This would have been a decisive full stop on the game, but the Panthers still had six more points in them – in the last twenty seconds. Despite a strong night overall, Doueihi ended the second half as unfortunately as the first half – arguably worse, since he channeled all his terrific takes by collecting a Cleary chip kick and working his way back in field, only to drop the footy cold while trying to play the ball a moment later.

Cleary tried to go all the way three tackles later, and while he didn’t make it, and while James Fisher-Harris threw a pretty poor pass to Martin on the fourth, Tamou stepped up and forced a dropout with a clutch grubber to the right wing, where Doueihi was forced to bump it into touch. Even here, though, Cleary was part of the picture, getting his captain in place with a one-handed harbour bridge ball as Twal burrowed into him.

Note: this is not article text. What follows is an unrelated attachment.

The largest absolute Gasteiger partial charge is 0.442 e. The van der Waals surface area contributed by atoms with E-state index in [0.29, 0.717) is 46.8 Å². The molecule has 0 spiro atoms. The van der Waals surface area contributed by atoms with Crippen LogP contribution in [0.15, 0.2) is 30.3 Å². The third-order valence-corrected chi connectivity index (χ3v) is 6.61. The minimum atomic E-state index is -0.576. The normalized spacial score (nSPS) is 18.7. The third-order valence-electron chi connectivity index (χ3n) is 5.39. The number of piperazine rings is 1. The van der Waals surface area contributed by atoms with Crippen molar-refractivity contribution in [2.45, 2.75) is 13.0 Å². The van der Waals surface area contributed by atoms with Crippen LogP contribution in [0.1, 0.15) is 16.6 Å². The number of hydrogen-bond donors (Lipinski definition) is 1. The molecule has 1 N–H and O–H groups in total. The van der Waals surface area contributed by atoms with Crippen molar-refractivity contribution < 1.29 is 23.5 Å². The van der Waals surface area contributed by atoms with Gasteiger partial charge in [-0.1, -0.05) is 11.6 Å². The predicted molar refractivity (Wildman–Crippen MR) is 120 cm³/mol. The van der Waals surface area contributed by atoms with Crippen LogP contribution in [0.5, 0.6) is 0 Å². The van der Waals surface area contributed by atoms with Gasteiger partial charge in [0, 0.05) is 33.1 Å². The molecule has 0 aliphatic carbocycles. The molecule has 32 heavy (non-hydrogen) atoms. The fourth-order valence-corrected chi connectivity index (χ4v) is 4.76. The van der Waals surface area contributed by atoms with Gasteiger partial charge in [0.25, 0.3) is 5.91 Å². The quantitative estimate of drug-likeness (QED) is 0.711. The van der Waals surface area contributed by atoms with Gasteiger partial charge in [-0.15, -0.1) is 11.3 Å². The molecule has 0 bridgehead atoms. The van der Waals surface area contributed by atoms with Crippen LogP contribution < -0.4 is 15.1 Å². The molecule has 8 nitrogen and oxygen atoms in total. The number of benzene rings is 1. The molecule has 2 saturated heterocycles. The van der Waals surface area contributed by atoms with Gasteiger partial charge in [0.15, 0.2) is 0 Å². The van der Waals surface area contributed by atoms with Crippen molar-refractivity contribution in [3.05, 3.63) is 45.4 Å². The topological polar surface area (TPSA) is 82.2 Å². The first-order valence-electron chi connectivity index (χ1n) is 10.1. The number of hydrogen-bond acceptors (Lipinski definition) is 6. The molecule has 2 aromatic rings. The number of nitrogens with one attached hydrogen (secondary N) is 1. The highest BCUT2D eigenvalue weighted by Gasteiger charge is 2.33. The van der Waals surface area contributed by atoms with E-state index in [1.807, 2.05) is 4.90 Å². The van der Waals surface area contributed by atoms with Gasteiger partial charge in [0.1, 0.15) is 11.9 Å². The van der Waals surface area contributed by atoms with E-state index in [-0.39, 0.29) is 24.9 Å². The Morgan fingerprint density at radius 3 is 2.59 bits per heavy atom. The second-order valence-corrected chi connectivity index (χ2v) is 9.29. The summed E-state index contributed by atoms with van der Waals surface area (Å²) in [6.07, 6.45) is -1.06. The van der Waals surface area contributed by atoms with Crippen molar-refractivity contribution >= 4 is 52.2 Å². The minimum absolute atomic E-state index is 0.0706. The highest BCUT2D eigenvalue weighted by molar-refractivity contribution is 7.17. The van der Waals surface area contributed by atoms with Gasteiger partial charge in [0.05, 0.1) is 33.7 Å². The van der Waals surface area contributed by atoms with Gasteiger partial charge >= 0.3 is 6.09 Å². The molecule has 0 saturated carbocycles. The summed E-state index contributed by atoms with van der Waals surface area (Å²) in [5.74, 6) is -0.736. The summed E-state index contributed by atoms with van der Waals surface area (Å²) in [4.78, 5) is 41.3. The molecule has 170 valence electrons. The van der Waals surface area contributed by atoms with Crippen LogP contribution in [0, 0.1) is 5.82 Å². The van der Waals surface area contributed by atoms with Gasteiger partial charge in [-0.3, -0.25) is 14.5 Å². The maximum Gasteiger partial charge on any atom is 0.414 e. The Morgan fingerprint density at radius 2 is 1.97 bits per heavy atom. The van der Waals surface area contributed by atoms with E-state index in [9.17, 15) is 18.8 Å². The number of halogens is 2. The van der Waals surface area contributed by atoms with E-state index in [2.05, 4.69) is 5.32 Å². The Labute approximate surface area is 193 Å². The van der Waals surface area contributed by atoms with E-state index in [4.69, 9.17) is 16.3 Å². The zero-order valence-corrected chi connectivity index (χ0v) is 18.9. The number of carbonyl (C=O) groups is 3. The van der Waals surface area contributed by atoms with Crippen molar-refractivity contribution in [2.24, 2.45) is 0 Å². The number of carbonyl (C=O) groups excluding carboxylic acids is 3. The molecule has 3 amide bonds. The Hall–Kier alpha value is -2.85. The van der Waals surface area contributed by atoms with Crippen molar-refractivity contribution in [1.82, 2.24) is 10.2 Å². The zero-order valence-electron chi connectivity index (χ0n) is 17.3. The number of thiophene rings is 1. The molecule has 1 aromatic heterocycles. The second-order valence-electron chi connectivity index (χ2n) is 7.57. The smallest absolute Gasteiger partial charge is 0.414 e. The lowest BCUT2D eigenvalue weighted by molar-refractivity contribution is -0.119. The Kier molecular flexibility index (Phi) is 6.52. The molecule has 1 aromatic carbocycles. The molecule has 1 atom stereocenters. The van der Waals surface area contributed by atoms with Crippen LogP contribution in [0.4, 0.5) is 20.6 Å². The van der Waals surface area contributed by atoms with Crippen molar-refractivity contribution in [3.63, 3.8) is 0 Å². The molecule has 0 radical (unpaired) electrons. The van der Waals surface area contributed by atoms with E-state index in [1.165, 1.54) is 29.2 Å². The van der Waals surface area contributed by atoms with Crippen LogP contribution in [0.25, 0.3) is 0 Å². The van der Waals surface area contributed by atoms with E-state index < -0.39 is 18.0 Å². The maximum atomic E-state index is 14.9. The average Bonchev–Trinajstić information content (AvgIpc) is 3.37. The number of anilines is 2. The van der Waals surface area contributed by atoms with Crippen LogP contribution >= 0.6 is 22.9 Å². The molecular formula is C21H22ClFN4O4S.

Benji sent it short, and Doueihi got a hand to it, but knocked on, setting up the final full set of the night for Penrith. Naden surged into the right corner on play two, and May sent out a wide ball on the last to Mansour, who burned back in field, bumped off Nofa, and tumbled over McIntyre for the final try of the night. Cleary added the extras after the siren, so Brisbane should be pretty worried for next week, while the Tiges will be looking for a better score when they meet the Sea Eagles at Brooky on Saturday night.

About Billy Stevenson (567 Articles)
Massive NRL fan, passionate Wests Tigers supporter with a soft spot for the Canterbury-Bankstown Bulldogs and a big follower of US sports as well.